Phantasy Star Online Episode I & II (GameCube) review
"Phantasy Star Online has always been a game that you either develop a social-life threatening obsession with, or toss to one side after a couple of hours of play after finding it repetitive and shallow, wondering what all the fuss was about. Coming to this Gamecube update as a veteran of Phantasy Star Online versions 1 and 2 on the Dreamcast, I myself wondered if I would be just as hooked third time around as I was that first time I telepiped down into the sunny forests of Ragol and set about so..."
Phantasy Star Online has always been a game that you either develop a social-life threatening obsession with, or toss to one side after a couple of hours of play after finding it repetitive and shallow, wondering what all the fuss was about. Coming to this Gamecube update as a veteran of Phantasy Star Online versions 1 and 2 on the Dreamcast, I myself wondered if I would be just as hooked third time around as I was that first time I telepiped down into the sunny forests of Ragol and set about solving the mystery of Pioneer 1’s disappearance.
Well after I clocked 500+ hours in less than a month it's safe to assume I did. Not only is Phantasy Star Online Episodes I and II as addictive as its Dreamcast predecessors, it has actually been improved massively and expanded into an altogether more rounded game, offering much more for the solo offline player and new surprises for the online player.
The basic game remains the same in Episode I, after loading up the game you create a character using one of the default designs as a template. After tweaking their features, skin colour, costume, head and body colour and proportions, you name them and then enter the game proper. You are a Hunter - a sort of mercenary/detective - you have arrived at the planet of Ragol on the colony ship Pioneer 2. Your task is to beam down to the surface and explore the remains of the first colony brought there seven years ago on the ship Pioneer 1 and who all appear to have been killed in a massive explosion. There are four areas to explore. The Forest, Caves, Mines and Ruins, each with their own distinctive look and enemies to face. Combat is very straightforward. Monsters rush your character in the manner of the old arcade game “Gauntlet” and you must methodically clear each room to unlock the next room until you finally reach the end of area boss.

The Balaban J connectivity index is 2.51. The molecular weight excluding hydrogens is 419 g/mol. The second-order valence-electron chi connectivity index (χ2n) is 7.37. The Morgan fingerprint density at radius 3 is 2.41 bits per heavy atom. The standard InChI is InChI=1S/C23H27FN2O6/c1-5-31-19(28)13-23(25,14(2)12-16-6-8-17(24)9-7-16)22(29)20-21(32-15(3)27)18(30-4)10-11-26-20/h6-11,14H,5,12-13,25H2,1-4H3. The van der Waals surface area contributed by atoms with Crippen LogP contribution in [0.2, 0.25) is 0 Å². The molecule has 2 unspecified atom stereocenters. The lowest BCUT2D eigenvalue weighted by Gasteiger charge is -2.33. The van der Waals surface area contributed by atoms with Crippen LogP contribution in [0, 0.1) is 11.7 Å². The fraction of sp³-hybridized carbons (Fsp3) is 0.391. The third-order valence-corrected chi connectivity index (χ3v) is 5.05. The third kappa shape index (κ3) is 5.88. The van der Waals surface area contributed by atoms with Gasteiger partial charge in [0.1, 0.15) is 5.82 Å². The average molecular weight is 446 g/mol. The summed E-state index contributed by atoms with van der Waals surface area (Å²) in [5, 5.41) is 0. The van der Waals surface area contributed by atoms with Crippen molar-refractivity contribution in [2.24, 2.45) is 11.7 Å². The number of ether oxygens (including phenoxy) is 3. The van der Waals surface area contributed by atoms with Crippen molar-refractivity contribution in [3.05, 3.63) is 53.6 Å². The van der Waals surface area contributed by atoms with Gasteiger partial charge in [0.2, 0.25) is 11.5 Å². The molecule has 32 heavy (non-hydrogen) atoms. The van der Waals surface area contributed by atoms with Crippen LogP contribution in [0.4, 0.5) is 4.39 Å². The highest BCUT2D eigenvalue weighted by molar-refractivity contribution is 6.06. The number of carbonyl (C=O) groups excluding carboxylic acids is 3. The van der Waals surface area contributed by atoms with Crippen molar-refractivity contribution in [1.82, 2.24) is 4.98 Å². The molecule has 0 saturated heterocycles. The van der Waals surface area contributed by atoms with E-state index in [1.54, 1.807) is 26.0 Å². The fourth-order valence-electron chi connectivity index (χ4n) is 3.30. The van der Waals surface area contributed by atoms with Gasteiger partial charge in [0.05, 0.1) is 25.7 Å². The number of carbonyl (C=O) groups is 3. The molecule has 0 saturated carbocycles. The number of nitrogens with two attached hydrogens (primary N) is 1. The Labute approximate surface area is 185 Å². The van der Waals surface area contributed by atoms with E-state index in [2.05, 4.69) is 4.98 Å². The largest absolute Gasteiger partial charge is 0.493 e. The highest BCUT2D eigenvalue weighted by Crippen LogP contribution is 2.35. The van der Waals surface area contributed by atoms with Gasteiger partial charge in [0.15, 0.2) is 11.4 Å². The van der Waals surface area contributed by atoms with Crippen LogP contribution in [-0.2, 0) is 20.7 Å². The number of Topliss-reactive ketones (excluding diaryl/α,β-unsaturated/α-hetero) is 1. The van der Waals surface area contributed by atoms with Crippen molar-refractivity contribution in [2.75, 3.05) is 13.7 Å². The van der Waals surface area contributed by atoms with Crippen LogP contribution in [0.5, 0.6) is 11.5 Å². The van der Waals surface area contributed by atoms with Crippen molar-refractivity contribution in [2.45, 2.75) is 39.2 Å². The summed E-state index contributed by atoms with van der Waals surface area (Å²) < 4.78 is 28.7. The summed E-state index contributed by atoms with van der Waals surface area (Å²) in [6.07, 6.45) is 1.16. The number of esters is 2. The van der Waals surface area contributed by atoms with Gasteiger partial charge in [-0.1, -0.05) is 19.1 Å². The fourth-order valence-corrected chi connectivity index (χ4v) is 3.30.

In single player mode you face the horrors of Ragol alone. You can also undertake fetch quest style missions at the Hunters Guild, which advance the plot somewhat. Once you defeat the final Boss you unlock the next difficulty level. Levelling up is done in an RPG style fashion; you start at level one and gain experience points for each monster killed allowing you to level up. The higher the difficulty level you play in, the more experience you get. Episode II is the new adventure added for the Gamecube version. Although you can freely switch between Episodes, episode II assumes you have knowledge of events in Episode I. You are now contracted to look for a missing war hero and discover the dark secrets of the Gal Da Val island laboratory. The difficulty curve is steeper in this Episode and you are recommended to spend some time levelling up in Episode I first, even if you have played the game before.
Graphically Episode I is unchanged from the DC version apart from some new style menu screens, however the fact it still looks so amazing just proves what a ground breaking game it was lookswise on the Dreamcast. Episode II cheats a bit in that it is not entirely new. The first two levels reuse the Battle Arena's from the Phantasy Start Online V2. Its not until the final two levels that you experience Ragol designed purely for the Cube. Although there is a lack of downloadable missions at present, new areas have been created for the game solely for online players with new monsters that challenge even the veteran PSO gamer. The new areas both off and online are certainly very impressive, with hazy swamps, gloriously sunny beaches and a half flooded undersea research centre amongst the new areas to explore. Reflections on walls and ripples on the water show off the polygon pushing power of the cube while the enemies show more intelligence and more elaborate attack patterns than those of Episode I.